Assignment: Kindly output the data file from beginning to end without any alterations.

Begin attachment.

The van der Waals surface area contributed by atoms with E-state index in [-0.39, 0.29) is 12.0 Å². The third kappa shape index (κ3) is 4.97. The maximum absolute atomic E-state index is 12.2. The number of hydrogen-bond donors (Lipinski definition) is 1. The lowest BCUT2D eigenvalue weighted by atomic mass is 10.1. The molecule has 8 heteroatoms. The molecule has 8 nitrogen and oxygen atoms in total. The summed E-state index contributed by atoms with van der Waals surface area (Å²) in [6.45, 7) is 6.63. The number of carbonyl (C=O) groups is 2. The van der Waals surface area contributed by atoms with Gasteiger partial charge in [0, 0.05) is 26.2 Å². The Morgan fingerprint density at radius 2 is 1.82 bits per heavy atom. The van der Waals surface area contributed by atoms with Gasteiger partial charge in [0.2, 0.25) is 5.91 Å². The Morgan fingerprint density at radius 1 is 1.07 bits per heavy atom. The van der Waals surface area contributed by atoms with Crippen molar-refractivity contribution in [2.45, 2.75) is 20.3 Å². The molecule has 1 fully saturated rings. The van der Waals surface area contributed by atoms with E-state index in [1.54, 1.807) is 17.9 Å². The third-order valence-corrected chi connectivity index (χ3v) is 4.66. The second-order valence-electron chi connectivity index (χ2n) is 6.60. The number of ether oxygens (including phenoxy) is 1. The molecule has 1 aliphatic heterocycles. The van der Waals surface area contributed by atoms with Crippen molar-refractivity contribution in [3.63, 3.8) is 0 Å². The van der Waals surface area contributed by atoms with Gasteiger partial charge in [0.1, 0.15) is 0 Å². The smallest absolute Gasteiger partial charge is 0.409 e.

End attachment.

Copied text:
The van der Waals surface area contributed by atoms with E-state index in [-0.39, 0.29) is 12.0 Å². The third kappa shape index (κ3) is 4.97. The maximum absolute atomic E-state index is 12.2. The number of hydrogen-bond donors (Lipinski definition) is 1. The lowest BCUT2D eigenvalue weighted by atomic mass is 10.1. The molecule has 8 heteroatoms. The molecule has 8 nitrogen and oxygen atoms in total. The summed E-state index contributed by atoms with van der Waals surface area (Å²) in [6.45, 7) is 6.63. The number of carbonyl (C=O) groups is 2. The van der Waals surface area contributed by atoms with Gasteiger partial charge in [0, 0.05) is 26.2 Å². The Morgan fingerprint density at radius 2 is 1.82 bits per heavy atom. The van der Waals surface area contributed by atoms with Gasteiger partial charge in [0.2, 0.25) is 5.91 Å². The Morgan fingerprint density at radius 1 is 1.07 bits per heavy atom. The van der Waals surface area contributed by atoms with Crippen molar-refractivity contribution in [2.45, 2.75) is 20.3 Å². The molecule has 1 fully saturated rings. The van der Waals surface area contributed by atoms with E-state index in [1.54, 1.807) is 17.9 Å². The third-order valence-corrected chi connectivity index (χ3v) is 4.66. The second-order valence-electron chi connectivity index (χ2n) is 6.60. The number of ether oxygens (including phenoxy) is 1. The molecule has 1 aliphatic heterocycles. The van der Waals surface area contributed by atoms with Crippen molar-refractivity contribution in [3.63, 3.8) is 0 Å². The van der Waals surface area contributed by atoms with Gasteiger partial charge in [0.1, 0.15) is 0 Å². The smallest absolute Gasteiger partial charge is 0.409 e.